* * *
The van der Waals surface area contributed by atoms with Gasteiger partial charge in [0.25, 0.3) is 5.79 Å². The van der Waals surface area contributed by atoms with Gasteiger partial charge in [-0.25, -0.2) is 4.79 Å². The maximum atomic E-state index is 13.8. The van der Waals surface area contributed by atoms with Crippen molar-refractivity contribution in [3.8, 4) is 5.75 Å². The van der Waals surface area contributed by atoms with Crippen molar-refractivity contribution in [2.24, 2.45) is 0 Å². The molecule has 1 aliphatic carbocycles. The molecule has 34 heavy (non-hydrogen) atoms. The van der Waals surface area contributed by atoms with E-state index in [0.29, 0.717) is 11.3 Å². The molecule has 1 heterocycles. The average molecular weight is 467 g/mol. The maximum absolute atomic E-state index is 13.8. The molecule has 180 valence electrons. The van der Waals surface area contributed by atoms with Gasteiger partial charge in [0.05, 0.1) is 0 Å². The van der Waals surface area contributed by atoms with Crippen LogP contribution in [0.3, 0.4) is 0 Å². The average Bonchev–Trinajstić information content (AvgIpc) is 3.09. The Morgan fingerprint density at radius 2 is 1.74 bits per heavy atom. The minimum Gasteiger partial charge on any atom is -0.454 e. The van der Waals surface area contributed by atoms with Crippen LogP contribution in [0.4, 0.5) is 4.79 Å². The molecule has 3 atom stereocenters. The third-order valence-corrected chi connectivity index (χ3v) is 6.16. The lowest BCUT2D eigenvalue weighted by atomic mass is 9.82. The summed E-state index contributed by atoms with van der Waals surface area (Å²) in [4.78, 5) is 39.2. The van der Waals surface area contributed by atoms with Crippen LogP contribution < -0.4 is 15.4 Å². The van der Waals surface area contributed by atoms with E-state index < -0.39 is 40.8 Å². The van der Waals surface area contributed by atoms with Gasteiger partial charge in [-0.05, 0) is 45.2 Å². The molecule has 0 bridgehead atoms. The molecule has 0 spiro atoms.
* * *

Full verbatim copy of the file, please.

The van der Waals surface area contributed by atoms with Gasteiger partial charge in [0.25, 0.3) is 5.79 Å². The van der Waals surface area contributed by atoms with Gasteiger partial charge in [-0.25, -0.2) is 4.79 Å². The maximum atomic E-state index is 13.8. The van der Waals surface area contributed by atoms with Crippen molar-refractivity contribution in [3.8, 4) is 5.75 Å². The van der Waals surface area contributed by atoms with Crippen molar-refractivity contribution in [2.24, 2.45) is 0 Å². The molecule has 1 aliphatic carbocycles. The molecule has 34 heavy (non-hydrogen) atoms. The van der Waals surface area contributed by atoms with E-state index in [0.29, 0.717) is 11.3 Å². The molecule has 1 heterocycles. The average molecular weight is 467 g/mol. The maximum absolute atomic E-state index is 13.8. The molecule has 180 valence electrons. The van der Waals surface area contributed by atoms with Gasteiger partial charge in [0.05, 0.1) is 0 Å². The van der Waals surface area contributed by atoms with Crippen LogP contribution in [0.3, 0.4) is 0 Å². The average Bonchev–Trinajstić information content (AvgIpc) is 3.09. The Morgan fingerprint density at radius 2 is 1.74 bits per heavy atom. The minimum Gasteiger partial charge on any atom is -0.454 e. The van der Waals surface area contributed by atoms with Crippen LogP contribution in [0.4, 0.5) is 4.79 Å². The molecule has 3 atom stereocenters. The third-order valence-corrected chi connectivity index (χ3v) is 6.16. The lowest BCUT2D eigenvalue weighted by atomic mass is 9.82. The summed E-state index contributed by atoms with van der Waals surface area (Å²) in [4.78, 5) is 39.2. The van der Waals surface area contributed by atoms with Crippen LogP contribution < -0.4 is 15.4 Å². The van der Waals surface area contributed by atoms with E-state index < -0.39 is 40.8 Å². The van der Waals surface area contributed by atoms with Gasteiger partial charge in [-0.05, 0) is 45.2 Å². The molecule has 0 bridgehead atoms. The molecule has 0 spiro atoms.